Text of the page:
Today, LCI technology is the most popular VSD converter system. It's a mature technology; disadvantages and solutions to minimize its problems are well known. It commonly is teamed with dual-star two-pole synchronous motors with supply frequencies between 50 and 80 Hz.
If the electric power supply is interrupted (for example, due to a temporary problem in a generator or a power transmission malfunction), the turbocompressor or other driven equipment will decelerate rapidly and may trip a protection system (e.g., for lubrication oil low-pressure or anti-surging). This may prevent the unit from re-accelerating when power is restored. So, all protection system issues deserve detailed study.
The main issues for the VSD converters are:
• size (very important);
• redundancy of the equipment;
• control system details (alarms, diagnostics, reliability, etc.);
• guarantees for disturbance "ride through" capability;
• harmonic mitigation, harmonic filter and torque oscillation; and
• converter cooling-system requirements.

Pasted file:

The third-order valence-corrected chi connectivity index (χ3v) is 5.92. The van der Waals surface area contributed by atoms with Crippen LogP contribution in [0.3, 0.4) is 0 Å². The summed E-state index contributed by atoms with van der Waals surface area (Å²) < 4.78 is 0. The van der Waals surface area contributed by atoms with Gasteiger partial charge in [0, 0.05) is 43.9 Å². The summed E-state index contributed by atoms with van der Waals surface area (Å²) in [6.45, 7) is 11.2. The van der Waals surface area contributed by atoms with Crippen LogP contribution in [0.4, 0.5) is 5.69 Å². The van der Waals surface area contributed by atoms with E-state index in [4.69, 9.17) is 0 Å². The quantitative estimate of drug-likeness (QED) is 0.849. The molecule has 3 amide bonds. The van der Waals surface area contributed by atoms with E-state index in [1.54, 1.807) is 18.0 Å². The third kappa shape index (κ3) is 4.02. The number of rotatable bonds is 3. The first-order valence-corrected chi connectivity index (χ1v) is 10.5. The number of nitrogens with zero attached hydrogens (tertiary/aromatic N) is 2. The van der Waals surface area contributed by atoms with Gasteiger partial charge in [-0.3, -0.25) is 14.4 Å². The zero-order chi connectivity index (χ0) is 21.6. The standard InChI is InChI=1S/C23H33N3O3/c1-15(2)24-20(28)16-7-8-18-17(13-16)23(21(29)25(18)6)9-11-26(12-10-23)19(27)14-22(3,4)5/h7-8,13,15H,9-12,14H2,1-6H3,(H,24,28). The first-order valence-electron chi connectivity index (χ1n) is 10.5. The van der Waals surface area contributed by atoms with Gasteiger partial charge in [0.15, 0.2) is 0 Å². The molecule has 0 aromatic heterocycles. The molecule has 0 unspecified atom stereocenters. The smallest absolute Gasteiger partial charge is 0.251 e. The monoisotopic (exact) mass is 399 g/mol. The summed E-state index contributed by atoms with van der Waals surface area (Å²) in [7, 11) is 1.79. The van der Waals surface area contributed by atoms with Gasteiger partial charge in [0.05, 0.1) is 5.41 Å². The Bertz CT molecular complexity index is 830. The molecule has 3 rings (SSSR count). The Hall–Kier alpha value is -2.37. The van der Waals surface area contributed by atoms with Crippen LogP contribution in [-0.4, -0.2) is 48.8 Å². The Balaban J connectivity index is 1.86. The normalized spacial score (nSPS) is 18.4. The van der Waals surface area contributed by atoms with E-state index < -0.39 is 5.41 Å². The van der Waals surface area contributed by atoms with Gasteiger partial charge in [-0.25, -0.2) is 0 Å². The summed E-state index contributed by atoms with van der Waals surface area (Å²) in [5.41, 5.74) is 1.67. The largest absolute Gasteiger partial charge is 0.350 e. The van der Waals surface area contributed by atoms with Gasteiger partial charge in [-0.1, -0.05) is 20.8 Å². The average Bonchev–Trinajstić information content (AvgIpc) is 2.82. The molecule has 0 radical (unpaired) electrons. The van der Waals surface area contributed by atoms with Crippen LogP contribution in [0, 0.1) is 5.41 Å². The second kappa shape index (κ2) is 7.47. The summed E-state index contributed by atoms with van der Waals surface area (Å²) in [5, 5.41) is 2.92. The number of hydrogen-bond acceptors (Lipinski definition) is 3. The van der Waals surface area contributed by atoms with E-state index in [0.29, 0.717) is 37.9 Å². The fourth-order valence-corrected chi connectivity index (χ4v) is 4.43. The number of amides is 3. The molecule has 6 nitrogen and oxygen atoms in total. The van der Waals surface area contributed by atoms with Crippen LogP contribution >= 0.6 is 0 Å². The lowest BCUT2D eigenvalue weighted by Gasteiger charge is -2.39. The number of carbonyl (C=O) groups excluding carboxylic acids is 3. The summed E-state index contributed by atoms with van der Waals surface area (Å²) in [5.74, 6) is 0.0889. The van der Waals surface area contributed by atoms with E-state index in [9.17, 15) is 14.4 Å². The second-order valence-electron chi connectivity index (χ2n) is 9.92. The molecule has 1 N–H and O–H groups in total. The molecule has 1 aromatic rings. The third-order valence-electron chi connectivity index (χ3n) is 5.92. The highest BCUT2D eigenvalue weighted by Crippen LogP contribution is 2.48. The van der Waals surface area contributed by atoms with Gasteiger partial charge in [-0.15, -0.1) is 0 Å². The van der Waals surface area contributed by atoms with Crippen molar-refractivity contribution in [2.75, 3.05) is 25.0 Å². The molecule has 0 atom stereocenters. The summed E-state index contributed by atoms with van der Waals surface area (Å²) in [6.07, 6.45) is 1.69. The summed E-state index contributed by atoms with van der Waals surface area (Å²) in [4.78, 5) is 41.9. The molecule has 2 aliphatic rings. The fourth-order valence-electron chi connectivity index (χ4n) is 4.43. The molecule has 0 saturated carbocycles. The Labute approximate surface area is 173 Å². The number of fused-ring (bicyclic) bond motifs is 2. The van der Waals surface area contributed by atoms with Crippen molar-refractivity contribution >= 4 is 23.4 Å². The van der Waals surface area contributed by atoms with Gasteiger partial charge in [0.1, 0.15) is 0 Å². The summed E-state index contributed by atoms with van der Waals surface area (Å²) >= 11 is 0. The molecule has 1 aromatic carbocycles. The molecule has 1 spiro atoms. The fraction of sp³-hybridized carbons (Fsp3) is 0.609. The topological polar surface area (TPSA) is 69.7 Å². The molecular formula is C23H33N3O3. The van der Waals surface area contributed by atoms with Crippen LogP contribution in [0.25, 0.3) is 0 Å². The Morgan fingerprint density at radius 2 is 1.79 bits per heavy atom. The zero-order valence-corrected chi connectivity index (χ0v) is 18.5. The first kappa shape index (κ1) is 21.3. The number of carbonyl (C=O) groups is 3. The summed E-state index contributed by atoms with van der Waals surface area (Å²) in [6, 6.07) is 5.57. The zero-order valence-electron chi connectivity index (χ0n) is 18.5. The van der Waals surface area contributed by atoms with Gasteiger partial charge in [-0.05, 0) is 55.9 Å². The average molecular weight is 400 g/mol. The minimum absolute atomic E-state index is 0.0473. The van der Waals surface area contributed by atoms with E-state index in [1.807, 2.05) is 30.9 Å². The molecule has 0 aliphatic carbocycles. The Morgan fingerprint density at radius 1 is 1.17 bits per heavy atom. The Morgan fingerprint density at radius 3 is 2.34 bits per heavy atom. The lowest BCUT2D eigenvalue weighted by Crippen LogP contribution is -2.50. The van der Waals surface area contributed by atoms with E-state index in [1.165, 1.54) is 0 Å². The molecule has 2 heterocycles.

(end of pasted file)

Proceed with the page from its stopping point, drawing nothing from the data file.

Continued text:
To provide "ride through" capabilities — a standard feature for an LCI converter with synchronous motor drive — a secure uninterruptible power supply should back up the power to the control system. The arrangement and layout of the converter system should prevent a domino effect (i.e., the loss of one part shouldn't disturb other parts as far as practical).
Like any nonlinear system, a frequency converter produces harmonic currents. Therefore, conducting a harmonic study (and usually providing a harmonic filter package) makes sense. The analysis should look at the complete electrical network (including VSD converter) over the entire frequency spectrum, calculating the voltage total harmonic distortion (THD) under all system operating and upset conditions. Usually, a network short circuit when the system is under no-load (or the minimum load) conditions constitutes the worst case.